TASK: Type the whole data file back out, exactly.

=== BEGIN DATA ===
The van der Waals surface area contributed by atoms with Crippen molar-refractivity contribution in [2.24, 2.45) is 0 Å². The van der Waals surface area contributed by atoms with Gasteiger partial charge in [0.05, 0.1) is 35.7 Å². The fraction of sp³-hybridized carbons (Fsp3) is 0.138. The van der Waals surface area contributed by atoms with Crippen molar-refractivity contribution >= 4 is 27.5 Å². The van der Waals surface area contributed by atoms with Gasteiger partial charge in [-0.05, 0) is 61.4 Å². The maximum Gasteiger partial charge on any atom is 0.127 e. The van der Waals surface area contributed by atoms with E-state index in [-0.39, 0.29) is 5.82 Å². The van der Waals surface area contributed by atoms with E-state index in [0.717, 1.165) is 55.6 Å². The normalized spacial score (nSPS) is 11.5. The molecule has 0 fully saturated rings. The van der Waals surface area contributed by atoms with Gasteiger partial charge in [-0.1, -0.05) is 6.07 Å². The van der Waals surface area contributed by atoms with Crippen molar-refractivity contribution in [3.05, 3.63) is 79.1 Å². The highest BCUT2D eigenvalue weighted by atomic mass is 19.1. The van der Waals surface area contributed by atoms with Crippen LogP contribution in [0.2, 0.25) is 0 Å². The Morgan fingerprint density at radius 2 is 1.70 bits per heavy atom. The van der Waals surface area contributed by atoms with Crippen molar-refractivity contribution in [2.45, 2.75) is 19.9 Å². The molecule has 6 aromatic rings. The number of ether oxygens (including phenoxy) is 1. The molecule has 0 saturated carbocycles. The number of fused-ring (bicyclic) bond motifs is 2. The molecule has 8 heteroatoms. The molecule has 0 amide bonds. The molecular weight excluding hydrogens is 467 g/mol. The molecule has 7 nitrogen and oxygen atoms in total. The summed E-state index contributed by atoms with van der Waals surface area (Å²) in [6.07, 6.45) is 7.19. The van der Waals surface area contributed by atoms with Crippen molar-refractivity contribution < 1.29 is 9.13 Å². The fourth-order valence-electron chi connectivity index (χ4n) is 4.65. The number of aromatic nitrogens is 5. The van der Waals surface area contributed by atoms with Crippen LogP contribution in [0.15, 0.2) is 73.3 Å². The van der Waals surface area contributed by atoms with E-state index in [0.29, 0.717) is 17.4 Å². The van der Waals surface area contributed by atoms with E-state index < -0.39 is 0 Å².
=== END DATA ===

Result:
The van der Waals surface area contributed by atoms with Crippen molar-refractivity contribution in [2.24, 2.45) is 0 Å². The van der Waals surface area contributed by atoms with Gasteiger partial charge in [0.05, 0.1) is 35.7 Å². The fraction of sp³-hybridized carbons (Fsp3) is 0.138. The van der Waals surface area contributed by atoms with Crippen molar-refractivity contribution >= 4 is 27.5 Å². The van der Waals surface area contributed by atoms with Gasteiger partial charge in [-0.05, 0) is 61.4 Å². The maximum Gasteiger partial charge on any atom is 0.127 e. The van der Waals surface area contributed by atoms with E-state index in [-0.39, 0.29) is 5.82 Å². The van der Waals surface area contributed by atoms with E-state index in [0.717, 1.165) is 55.6 Å². The normalized spacial score (nSPS) is 11.5. The molecule has 0 fully saturated rings. The van der Waals surface area contributed by atoms with Gasteiger partial charge in [-0.1, -0.05) is 6.07 Å². The van der Waals surface area contributed by atoms with Crippen molar-refractivity contribution in [3.05, 3.63) is 79.1 Å². The highest BCUT2D eigenvalue weighted by atomic mass is 19.1. The van der Waals surface area contributed by atoms with Crippen LogP contribution in [0.2, 0.25) is 0 Å². The Morgan fingerprint density at radius 2 is 1.70 bits per heavy atom. The van der Waals surface area contributed by atoms with Crippen molar-refractivity contribution in [2.45, 2.75) is 19.9 Å². The molecule has 6 aromatic rings. The number of ether oxygens (including phenoxy) is 1. The molecule has 0 saturated carbocycles. The number of fused-ring (bicyclic) bond motifs is 2. The molecule has 8 heteroatoms. The molecule has 0 amide bonds. The molecular weight excluding hydrogens is 467 g/mol. The molecule has 7 nitrogen and oxygen atoms in total. The summed E-state index contributed by atoms with van der Waals surface area (Å²) in [6.07, 6.45) is 7.19. The van der Waals surface area contributed by atoms with Crippen molar-refractivity contribution < 1.29 is 9.13 Å². The fourth-order valence-electron chi connectivity index (χ4n) is 4.65. The number of aromatic nitrogens is 5. The van der Waals surface area contributed by atoms with Crippen LogP contribution in [0.15, 0.2) is 73.3 Å². The van der Waals surface area contributed by atoms with E-state index in [0.29, 0.717) is 17.4 Å². The van der Waals surface area contributed by atoms with E-state index < -0.39 is 0 Å².